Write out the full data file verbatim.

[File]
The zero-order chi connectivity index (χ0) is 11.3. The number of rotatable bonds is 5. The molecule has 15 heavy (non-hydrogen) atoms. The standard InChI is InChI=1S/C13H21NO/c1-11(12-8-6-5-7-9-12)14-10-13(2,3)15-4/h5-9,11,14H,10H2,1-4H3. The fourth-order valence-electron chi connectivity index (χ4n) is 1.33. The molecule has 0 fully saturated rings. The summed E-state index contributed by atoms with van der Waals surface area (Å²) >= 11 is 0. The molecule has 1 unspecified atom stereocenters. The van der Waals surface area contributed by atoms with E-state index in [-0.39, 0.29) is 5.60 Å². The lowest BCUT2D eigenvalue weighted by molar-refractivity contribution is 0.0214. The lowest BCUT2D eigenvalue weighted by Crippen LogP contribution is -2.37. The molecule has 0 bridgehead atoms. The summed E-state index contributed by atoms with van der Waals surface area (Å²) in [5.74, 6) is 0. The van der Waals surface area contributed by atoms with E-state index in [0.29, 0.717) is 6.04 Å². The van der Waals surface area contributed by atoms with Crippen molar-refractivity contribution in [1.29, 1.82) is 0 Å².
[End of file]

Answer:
The zero-order chi connectivity index (χ0) is 11.3. The number of rotatable bonds is 5. The molecule has 15 heavy (non-hydrogen) atoms. The standard InChI is InChI=1S/C13H21NO/c1-11(12-8-6-5-7-9-12)14-10-13(2,3)15-4/h5-9,11,14H,10H2,1-4H3. The fourth-order valence-electron chi connectivity index (χ4n) is 1.33. The molecule has 0 fully saturated rings. The summed E-state index contributed by atoms with van der Waals surface area (Å²) >= 11 is 0. The molecule has 1 unspecified atom stereocenters. The van der Waals surface area contributed by atoms with E-state index in [-0.39, 0.29) is 5.60 Å². The lowest BCUT2D eigenvalue weighted by molar-refractivity contribution is 0.0214. The lowest BCUT2D eigenvalue weighted by Crippen LogP contribution is -2.37. The molecule has 0 bridgehead atoms. The summed E-state index contributed by atoms with van der Waals surface area (Å²) in [5.74, 6) is 0. The van der Waals surface area contributed by atoms with E-state index in [0.29, 0.717) is 6.04 Å². The van der Waals surface area contributed by atoms with Crippen molar-refractivity contribution in [1.29, 1.82) is 0 Å².